Catalytic C[BOND]C, C[BOND]N, and C[BOND]O Ullmann-Type Coupling Reactions (pages 6954–6971)

      Florian Monnier and Marc Taillefer

      Article first published online: 13 AUG 2009 | DOI: 10.1002/anie.200804497

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      Back to the future: Major achievements have been made in copper-catalyzed Ullmann reactions since its renaissance in the early 2000s. This Minireview highlights developments since 2004 in the corresponding intermolecular arylations and vinylations of N, O, and C nucleophiles by aromatic and vinyl halides under homogeneous and heterogeneous conditions (see scheme; EWG=electron-withdrawing group, EDG=electron-donating group).

  10. Review

    1. Top of page
    2. Cover Picture
    3. Inside Cover
    4. Graphical Abstract
    5. Corrigenda
    6. News
    7. Author Profile
    8. Book Review
    9. Highlights
    10. Minireview
    11. Review
    12. Communications
    13. Preview
    1. Bioorthogonal Chemistry

      Bioorthogonal Chemistry: Fishing for Selectivity in a Sea of Functionality (pages 6974–6998)

      Ellen M. Sletten and Carolyn R. Bertozzi

      Article first published online: 27 AUG 2009 | DOI: 10.1002/anie.200900942

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      Being specific: A combination of selective chemical transformations and methods to modify biological species has yielded new insights into cellular processes. Key to these new techniques are bioorthogonal chemical reactions, whose components must react rapidly and selectively with each other under physiological conditions in the presence of the plethora of functionality found within living systems.

  11. Communications

    1. Top of page
    2. Cover Picture
    3. Inside Cover
    4. Graphical Abstract
    5. Corrigenda
    6. News
    7. Author Profile
    8. Book Review
    9. Highlights
    10. Minireview
    11. Review
    12. Communications
    13. Preview
    1. Holographic Lithography

      Holographic Fabrication of Microstructures with Internal Nanopatterns Using Microprism Arrays (pages 7000–7005)

      Seung-Kon Lee, Hyo Sung Park, Gi-Ra Yi, Jun Hyuk Moon and Seung-Man Yang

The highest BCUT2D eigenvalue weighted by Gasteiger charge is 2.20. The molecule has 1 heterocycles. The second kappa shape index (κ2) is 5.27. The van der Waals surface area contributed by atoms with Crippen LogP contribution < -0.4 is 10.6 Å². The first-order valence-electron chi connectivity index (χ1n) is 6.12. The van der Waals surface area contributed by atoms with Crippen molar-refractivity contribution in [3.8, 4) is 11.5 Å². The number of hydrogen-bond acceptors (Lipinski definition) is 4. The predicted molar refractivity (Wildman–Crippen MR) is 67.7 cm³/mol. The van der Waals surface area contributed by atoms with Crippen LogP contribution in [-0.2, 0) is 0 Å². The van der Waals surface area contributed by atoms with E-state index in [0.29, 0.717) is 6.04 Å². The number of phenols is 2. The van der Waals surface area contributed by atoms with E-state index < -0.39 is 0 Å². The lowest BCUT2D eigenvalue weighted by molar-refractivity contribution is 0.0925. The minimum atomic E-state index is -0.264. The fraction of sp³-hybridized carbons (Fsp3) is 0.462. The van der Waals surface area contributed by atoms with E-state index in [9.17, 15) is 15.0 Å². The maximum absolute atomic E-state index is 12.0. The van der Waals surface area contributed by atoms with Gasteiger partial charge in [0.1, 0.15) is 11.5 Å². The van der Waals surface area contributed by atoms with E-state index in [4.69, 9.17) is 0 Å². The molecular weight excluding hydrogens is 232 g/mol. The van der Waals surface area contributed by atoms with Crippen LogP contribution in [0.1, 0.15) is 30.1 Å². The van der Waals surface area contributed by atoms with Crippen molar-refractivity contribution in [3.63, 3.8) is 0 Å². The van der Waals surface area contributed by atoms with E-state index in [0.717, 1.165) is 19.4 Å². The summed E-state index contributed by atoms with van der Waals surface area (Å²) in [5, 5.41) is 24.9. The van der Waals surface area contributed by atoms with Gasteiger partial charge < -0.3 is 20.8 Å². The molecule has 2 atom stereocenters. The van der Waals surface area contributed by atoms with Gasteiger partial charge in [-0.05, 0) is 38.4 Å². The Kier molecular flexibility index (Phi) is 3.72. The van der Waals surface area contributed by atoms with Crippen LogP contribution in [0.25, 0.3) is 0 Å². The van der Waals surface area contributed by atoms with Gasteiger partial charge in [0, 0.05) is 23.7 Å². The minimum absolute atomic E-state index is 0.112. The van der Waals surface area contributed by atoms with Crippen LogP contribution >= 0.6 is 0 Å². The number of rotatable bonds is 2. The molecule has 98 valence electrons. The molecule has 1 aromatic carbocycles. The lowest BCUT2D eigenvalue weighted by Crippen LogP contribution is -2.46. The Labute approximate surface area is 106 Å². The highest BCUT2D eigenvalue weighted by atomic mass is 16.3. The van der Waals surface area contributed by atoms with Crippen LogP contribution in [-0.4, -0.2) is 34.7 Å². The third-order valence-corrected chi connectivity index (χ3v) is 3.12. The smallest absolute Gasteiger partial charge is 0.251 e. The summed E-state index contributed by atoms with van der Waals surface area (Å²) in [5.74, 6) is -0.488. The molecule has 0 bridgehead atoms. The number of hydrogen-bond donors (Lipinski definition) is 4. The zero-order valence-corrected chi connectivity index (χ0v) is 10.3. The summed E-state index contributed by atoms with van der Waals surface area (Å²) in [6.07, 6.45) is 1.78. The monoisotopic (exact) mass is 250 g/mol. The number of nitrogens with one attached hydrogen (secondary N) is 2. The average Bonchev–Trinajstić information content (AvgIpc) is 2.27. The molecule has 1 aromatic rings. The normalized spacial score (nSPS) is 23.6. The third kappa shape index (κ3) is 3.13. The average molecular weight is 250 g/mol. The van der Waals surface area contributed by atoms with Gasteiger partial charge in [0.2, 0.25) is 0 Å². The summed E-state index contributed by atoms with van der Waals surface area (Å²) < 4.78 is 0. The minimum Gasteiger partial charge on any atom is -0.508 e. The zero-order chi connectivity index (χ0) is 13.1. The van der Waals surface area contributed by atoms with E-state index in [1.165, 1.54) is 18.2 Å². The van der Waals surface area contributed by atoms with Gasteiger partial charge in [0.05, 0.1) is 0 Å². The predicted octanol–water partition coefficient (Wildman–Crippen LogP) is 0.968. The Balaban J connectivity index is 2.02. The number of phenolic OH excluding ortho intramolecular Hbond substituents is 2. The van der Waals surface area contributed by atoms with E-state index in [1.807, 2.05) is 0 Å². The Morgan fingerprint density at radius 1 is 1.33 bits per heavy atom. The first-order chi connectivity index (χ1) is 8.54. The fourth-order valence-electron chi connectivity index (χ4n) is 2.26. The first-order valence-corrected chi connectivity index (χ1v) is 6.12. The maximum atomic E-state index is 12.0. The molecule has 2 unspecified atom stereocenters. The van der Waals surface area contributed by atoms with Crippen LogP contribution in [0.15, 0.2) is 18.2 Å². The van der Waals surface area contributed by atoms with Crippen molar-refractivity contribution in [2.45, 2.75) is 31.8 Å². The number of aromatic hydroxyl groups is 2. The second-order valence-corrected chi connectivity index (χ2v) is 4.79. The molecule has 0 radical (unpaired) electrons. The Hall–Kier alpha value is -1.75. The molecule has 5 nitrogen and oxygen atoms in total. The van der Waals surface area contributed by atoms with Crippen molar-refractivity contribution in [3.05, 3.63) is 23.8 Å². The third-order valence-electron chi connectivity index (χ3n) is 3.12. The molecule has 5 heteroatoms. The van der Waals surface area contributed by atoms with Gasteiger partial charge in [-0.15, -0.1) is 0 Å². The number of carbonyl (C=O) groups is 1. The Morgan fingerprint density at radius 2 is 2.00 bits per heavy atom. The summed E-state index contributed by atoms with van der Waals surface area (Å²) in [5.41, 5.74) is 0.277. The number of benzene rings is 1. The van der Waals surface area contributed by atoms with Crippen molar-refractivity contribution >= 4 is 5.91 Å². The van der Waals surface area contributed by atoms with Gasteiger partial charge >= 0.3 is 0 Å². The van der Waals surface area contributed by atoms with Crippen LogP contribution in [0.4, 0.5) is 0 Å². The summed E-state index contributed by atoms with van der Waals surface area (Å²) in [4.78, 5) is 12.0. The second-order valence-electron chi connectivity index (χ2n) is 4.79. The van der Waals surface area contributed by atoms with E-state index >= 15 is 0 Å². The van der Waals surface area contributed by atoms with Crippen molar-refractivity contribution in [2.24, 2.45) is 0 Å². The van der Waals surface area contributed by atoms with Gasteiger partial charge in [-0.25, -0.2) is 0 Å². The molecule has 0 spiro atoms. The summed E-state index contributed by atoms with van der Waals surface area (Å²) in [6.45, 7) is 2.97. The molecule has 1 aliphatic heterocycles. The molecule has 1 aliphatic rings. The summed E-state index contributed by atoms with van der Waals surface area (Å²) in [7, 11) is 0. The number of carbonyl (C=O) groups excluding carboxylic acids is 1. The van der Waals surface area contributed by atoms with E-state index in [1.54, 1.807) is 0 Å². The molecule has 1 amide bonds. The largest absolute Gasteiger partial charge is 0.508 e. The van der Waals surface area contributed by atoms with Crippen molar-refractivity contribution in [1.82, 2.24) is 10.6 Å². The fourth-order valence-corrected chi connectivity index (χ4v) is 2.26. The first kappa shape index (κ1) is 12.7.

Article first published online: 27 MAY 2009 | DOI: 10.1002/anie.200901166

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      Through the looking glass: Holographic lithography through a microprism array enables the production of microstructured arrays with 3D internal nanoscale features (see picture). In a single-step exposure of 0.1 s, thousands of features are generated in a spot size of about 1 cm2. They exhibit 14-times enhanced fluorescence compared with conventional microarrays.

    2. Molecular Capsules

      Induced-Fit Formation of a Tetrameric Organic Capsule Consisting of Hexagram-Shaped Amphiphile Molecules (pages 7006–7009)

      Shuichi Hiraoka, Koji Harano, Takashi Nakamura, Motoo Shiro and Mitsuhiko Shionoya

      Article first published online: 22 AUG 2009 | DOI: 10.1002/anie.200902652

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      Fitting in: Hexagram-shaped amphiphiles self-assemble in the presence of a spherical, hydrophobic guest molecule to form a tetrahedron-shaped tetrameric organic capsule in an aqueous methanol solution (see picture). In the presence of adamantane, an aqueous solution of a box-shaped hexameric capsule composed of hexagram-shaped amphiphiles was converted into a novel 1.7 nm sized tetrameric capsule that has an encapsulated adamantane template molecule.

    3. Anion Recognition

      Inclusion of Anionic Guests inside a Molecular Cage with Palladium(II) Centers as Electrostatic Anchors (pages 7010–7012)

      Guido H. Clever, Shohei Tashiro and Mitsuhiko Shionoya

      Article first published online: 13 AUG 2009 | DOI: 10.1002/anie.200902717

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      Anchors away! Four banana-shaped ligands and two PdII ions assemble quantitatively to form a ball-shaped object with four large portals (see picture). The two PdII ions form stable, square-planar complexes with the pyridyl donors of the ligands, but can undergo further interactions with anions. Their positioning in a confined distance by the rigid ligands make them act as electrostatic anchors for dianionic guests of a certain size.